God is MY Father! Now, to make all of those bold statements about God the creator would be edifying and God-glorifying, but the Catechist does not stop there, for all of that could apply to a god who has no PERSONAL relationship with his creation, such as that envisaged by the Greeks, whose ‘gods’ were transcendent and unconcerned about human matters. So the Catechist brings this statement right down to a personal level. This Creator God, in all his mighty power and authority is MY FATHER!
He is my Father by Adoption. Only Christ is the Son of God by right – God’s only begotten Son, but we who are redeemed have the right to call him our father, because we have been adopted into his family, through our new birth, ‘born of God’ – born from above. Galatians 4:5-7  to redeem those who were under the law, that we might receive the adoption as sons. And because you are sons, God has sent forth the Spirit of His Son into your hearts, crying out, “Abba, Father!” Therefore you are no longer a slave but a son, and if a son, then an heir of God through Christ.
He is worthy of my trust. Everything that I need, he will provide for me. That provision is both spiritual and bodily. God my father sustains my spiritual health, has given us His Son, and with that great gift we have everything we need for our spiritual good. Romans 8:32 He who did not spare His own Son, but delivered Him up for us all, how shall He not with Him also freely give us all things? He also sustains me in my physical needs. He gives me, every day, my daily bread, and we are relieved from all our worries. Luke 12:22-24. Then He said to His disciples, “Therefore I say to you, do not worry about your life, what you will eat; nor about the body, what you will put on. Life is more than food, and the body is more than clothing. Consider the ravens, for they neither sow nor reap, which have neither storehouse nor barn; and God feeds them. Of how much more value are you than the birds?

Like any good father, he disciplines me for my good. Sometimes bad things happen to us. Sometimes these things are rightly described as ‘calamities’. They happen to good and evil people alike. Christians have their fair share of life’s calamities. When these things happen to us, we have such a trust in the goodness and faithfulness of our a Heavenly Father, that we know for sure that he will bring good out of whatever evil life brings. The Catechist knows that everything in life happens with God’s permission, and he does not debate that or dispute it, or attempt to deny it. He simply asserts that whatever evil God permits to befall us, will inevitably be for our future good, for our God, our Father in in control, and he has us in his hands, and we can fully and completely trust him. So:-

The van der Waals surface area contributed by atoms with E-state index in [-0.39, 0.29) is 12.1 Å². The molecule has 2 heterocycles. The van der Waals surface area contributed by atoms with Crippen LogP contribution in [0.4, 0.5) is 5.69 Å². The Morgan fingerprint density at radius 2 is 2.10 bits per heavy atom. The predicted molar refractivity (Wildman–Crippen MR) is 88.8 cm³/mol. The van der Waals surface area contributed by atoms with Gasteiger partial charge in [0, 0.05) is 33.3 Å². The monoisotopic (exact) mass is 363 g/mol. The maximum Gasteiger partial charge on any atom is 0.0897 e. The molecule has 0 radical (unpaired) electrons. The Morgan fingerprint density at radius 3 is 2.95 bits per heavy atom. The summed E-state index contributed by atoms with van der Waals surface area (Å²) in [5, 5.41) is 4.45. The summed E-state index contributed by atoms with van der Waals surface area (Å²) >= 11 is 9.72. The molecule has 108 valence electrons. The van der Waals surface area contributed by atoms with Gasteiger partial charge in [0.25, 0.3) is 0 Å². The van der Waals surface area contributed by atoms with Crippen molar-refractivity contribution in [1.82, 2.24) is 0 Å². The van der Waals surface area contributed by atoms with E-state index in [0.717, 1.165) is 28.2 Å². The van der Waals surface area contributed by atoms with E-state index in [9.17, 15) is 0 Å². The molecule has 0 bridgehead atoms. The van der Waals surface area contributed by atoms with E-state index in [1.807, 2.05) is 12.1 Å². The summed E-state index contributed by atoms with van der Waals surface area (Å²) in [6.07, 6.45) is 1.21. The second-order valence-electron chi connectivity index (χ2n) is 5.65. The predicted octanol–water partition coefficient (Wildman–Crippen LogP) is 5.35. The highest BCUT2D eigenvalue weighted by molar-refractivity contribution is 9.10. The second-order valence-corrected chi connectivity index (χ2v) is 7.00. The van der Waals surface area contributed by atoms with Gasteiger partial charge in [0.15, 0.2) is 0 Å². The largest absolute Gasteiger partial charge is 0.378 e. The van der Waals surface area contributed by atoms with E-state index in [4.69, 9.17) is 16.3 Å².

God, my Father, Cares for ME! He is a faithful father! Faithful fatherhood is becoming scarcer in modern society. God created the family to be the natural unit for the procreation and upbringing of children, but in today’s sexually liberal society, how many children grow up without the influence of a father who faithfully dwells in the home with the family, devotes his time and energy to loving and caring and providing for them, and stays with them through whatever life may bring? The problem of ‘absent fathers’ is one of the curses of our society. I was taking the assembly in our local school, and I hoped that I wasn’t getting in the way of the teachers, who seem so busy and have so many pressures. I asked the head teacher if she minded me coming in to speak to the boys and girls. She was adamant that I was needed. She explained, “It’s because you are a man! Lots of the boys and girls no longer have much contact with a man. There’s no father at home, they are warned to stay way from men, there are so few male primary school teachers… No – we need men to be role models for the boys, – and the fact that you are both a man and a Christian is just what we need!” The Catechist stresses that our Heavenly Father is a faithful father! He cares for us, he loves us, he keeps us, he chastens us, and he never leaves us, no matter what happens. He brought me into his heavenly family, and he welcomes me there, and is totally faithful in the role of father. What a comfort that is. Matthew 7:9-11 Or what man is there among you who, if his son asks for bread, will give him a stone? 10 Or if he asks for a fish, will he give him a serpent? 11 If you then, being evil, know how to give good gifts to your children, how much more will your Father who is in heaven give good things to those who ask Him!

“Great is Thy faithfulness,” O God my Father, There is no shadow of turning with Thee;
Thou changest not, Thy compassions, they fail not As Thou hast been Thou forever wilt be.
“Great is Thy faithfulness!” Morning by morning new mercies I see;
All I have needed Thy hand hath provided— “Great is Thy faithfulness,” Lord, unto me!

Summer and winter, and springtime and harvest, Sun, moon and stars in their courses above,
Join with all nature in manifold witness To Thy great faithfulness, mercy and love.

Pardon for sin and a peace that endureth, Thine own dear presence to cheer and to guide;
Strength for today and bright hope for tomorrow, Blessings all mine, with ten thousand beside!

Think about it.
What do you think is so comforting in simple acceptance of what God has said in his Word about how the world was created?
Can you truly say that God is YOUR Father? Explain how you became a member if God family? Are you in God’s family by right of birth or by adoption?
Think of times when God has been with you in difficult times. Try to explain what His presence meant to you and how that brought you comfort and peace.

Pray About It.
Thank God for his presence. Bring to your Heavenly Father all your cares and anxieties. 1 Peter 5:7. casting all your care upon Him, for He cares for you.